The government reduced its projection for growth this year to 3.4 percent, from 3.7 percent. GDP expanded 4.9 percent in the first quarter from the same period last year.
Brent, the grade that underpins prices for Russia’s Urals oil blend, may decline to $80 a barrel if Greece leaves the currency union without triggering crises in other euro members or as low as $60 if there is a “disorderly” breakup of the euro region, according to a Bank of America Corp. report dated May 17. Urals today traded at $103.95, the lowest since Dec. 15.
Workers, Pensioners, Military
After promising $153 billion in new spending on state workers, pensioners and the military to ensure his re-election, Putin is seeking to head off a widening deficit, with oil prices more than $10 below the average price of $117 a barrel needed to balance the budget this year. The government has said it will increase taxes on OAO Gazprom (GAZP) and independent gas producers from 2013-2015 to raise billions of dollars.
There is a “critical lack of trust” and “fatigue” with Russia’s ruling elite across society, according to the institute, which conducted surveys between March and May in a dozen cities and towns across the country.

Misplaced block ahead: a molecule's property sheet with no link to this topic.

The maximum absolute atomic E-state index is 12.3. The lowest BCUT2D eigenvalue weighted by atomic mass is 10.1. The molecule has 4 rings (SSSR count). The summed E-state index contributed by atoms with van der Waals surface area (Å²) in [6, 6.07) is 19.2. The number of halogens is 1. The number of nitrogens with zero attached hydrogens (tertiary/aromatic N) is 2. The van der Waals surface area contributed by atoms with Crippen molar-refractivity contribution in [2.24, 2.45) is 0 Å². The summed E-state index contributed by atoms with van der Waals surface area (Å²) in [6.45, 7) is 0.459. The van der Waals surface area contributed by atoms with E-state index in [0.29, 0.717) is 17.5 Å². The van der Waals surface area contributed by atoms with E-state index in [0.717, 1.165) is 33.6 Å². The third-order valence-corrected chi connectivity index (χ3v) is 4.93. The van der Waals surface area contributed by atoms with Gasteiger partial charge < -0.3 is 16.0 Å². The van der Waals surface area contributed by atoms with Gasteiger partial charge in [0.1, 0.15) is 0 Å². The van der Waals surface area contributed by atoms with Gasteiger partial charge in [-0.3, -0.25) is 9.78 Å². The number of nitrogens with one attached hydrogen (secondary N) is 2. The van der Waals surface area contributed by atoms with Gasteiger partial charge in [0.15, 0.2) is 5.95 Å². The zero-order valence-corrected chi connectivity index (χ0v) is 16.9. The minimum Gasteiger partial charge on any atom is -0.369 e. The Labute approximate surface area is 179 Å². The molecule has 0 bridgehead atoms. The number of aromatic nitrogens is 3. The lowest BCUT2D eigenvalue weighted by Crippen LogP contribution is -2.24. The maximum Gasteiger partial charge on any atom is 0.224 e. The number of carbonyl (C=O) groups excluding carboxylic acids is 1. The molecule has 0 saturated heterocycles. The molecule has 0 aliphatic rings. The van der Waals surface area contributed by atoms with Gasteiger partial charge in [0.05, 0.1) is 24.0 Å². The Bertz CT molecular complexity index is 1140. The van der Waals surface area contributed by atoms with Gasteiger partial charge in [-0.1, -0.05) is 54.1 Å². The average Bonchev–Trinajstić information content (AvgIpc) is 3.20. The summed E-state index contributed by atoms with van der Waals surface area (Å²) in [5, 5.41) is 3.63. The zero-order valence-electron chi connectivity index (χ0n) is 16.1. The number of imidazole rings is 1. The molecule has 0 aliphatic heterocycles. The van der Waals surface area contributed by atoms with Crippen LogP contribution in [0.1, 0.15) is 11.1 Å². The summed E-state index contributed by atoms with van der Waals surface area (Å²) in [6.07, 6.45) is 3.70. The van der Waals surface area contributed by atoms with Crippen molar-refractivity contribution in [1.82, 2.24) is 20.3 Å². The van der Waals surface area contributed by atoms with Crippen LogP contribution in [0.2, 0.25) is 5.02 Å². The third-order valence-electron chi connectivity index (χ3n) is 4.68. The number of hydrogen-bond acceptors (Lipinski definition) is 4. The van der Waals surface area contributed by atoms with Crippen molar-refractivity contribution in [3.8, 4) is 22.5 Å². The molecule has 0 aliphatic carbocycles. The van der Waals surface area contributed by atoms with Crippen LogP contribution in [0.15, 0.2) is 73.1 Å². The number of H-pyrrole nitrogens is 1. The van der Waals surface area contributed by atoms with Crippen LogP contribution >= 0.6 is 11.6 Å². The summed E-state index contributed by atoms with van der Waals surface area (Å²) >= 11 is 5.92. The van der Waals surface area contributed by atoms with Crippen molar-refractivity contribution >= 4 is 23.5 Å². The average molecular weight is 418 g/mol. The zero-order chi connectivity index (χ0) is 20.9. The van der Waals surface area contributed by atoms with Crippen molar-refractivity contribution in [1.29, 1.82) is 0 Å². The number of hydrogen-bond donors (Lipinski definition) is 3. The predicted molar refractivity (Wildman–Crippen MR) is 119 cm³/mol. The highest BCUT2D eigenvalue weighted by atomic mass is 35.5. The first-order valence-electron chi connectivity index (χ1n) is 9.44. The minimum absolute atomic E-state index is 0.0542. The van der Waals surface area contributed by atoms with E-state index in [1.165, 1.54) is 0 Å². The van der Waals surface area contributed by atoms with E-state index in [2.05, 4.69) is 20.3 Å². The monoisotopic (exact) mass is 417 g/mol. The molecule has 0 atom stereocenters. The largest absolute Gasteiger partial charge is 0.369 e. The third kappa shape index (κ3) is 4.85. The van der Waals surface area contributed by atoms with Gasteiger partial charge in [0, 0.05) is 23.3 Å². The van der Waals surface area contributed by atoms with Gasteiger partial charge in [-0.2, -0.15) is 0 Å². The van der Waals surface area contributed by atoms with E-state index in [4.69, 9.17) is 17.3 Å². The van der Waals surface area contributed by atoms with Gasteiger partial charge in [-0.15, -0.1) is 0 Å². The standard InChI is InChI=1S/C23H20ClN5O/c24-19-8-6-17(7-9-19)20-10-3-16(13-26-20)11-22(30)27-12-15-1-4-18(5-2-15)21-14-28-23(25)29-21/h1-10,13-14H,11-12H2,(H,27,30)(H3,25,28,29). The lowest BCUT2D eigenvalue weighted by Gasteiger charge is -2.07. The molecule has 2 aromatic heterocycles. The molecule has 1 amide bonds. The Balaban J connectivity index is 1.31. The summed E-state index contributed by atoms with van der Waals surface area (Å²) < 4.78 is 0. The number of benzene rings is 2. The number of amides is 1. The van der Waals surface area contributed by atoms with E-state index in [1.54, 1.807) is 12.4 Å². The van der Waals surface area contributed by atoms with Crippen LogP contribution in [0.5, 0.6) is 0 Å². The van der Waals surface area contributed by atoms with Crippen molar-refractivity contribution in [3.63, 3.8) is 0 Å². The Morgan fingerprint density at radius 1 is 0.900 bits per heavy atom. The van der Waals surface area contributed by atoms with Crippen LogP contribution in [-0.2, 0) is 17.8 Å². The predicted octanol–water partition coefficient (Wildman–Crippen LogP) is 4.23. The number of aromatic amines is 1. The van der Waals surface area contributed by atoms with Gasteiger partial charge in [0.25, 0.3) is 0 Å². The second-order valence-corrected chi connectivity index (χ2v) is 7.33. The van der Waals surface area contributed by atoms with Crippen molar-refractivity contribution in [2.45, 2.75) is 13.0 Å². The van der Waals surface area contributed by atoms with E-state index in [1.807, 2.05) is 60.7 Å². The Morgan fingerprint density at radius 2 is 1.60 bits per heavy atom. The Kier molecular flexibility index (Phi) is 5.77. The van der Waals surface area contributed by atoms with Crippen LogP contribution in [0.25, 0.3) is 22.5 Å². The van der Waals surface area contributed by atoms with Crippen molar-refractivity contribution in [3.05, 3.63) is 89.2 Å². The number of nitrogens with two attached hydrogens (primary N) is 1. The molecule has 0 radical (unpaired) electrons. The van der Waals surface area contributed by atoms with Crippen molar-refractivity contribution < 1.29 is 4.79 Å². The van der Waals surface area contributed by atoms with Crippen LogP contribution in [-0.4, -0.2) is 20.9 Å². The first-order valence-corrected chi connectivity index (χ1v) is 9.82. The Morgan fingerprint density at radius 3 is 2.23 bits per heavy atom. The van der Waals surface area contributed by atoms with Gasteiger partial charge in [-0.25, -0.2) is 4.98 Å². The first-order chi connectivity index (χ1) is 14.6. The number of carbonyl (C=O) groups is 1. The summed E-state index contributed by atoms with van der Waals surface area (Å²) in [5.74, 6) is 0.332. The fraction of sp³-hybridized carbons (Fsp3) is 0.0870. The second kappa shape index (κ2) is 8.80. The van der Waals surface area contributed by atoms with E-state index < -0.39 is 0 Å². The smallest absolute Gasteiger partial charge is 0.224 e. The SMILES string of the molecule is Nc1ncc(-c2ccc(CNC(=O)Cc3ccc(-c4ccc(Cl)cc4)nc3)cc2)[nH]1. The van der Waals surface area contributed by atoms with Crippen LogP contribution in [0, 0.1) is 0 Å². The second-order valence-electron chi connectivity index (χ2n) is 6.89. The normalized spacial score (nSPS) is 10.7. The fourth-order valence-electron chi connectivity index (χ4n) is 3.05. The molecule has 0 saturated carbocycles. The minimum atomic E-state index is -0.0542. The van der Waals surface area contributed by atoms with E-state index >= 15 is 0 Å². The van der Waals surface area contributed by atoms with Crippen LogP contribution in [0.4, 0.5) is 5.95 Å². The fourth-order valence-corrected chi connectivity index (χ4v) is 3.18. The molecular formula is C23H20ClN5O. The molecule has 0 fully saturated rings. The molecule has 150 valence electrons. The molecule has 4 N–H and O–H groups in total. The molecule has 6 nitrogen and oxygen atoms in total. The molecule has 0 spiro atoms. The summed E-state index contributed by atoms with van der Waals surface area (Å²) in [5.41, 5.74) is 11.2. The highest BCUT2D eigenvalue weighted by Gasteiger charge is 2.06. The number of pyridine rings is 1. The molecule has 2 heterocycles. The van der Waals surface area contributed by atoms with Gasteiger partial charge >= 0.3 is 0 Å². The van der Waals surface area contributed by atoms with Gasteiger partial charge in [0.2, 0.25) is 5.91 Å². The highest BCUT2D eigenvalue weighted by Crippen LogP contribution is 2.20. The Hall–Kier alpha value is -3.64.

The government being unable to deliver on pledges for social spending would trigger mass demonstrations across Russia, according to the institute, whose board of trustees is headed by Deputy Prime Minister Dmitry Kozak.
‘Loss of Control’
“The political crisis could quickly become acute if it’s aggravated by a fresh economic crisis,” it said. “This is highly likely to provoke a rapid loss of political control and an accelerated change in the political system.”
The majority of respondents wants a large-scale replacement of government officials at the federal, regional and local levels, according to the study. That desire was illustrated by the victory of opposition candidates in recent mayoral elections in Yaroslavl, Togliatti, Taganrog and Chernogolovka, it said.
There is a “widespread negative” attitude toward United Russia, the ruling party, according to the report. While a majority of respondents said they voted for Putin because of the need for stability, they don’t want him to stay in power indefinitely, it said.
Middle-class anger was also stoked by Putin’s decision to push aside his protégé, Dmitry Medvedev, to return to the Kremlin after 12 years of rule, according to opinion polls at the Moscow rallies. Medvedev, who served for four years as president while Putin kept the reins of power as prime minister, is now head of Putin’s Cabinet.
Putin warned Medvedev’s new Cabinet on May 21 that it must tackle a “difficult situation” in the world’s largest energy exporter because of global economic uncertainty.
“For Russia, it all comes down to two factors -- capital outflows and oil prices,” Dmitriev said. “They come together in a crisis.”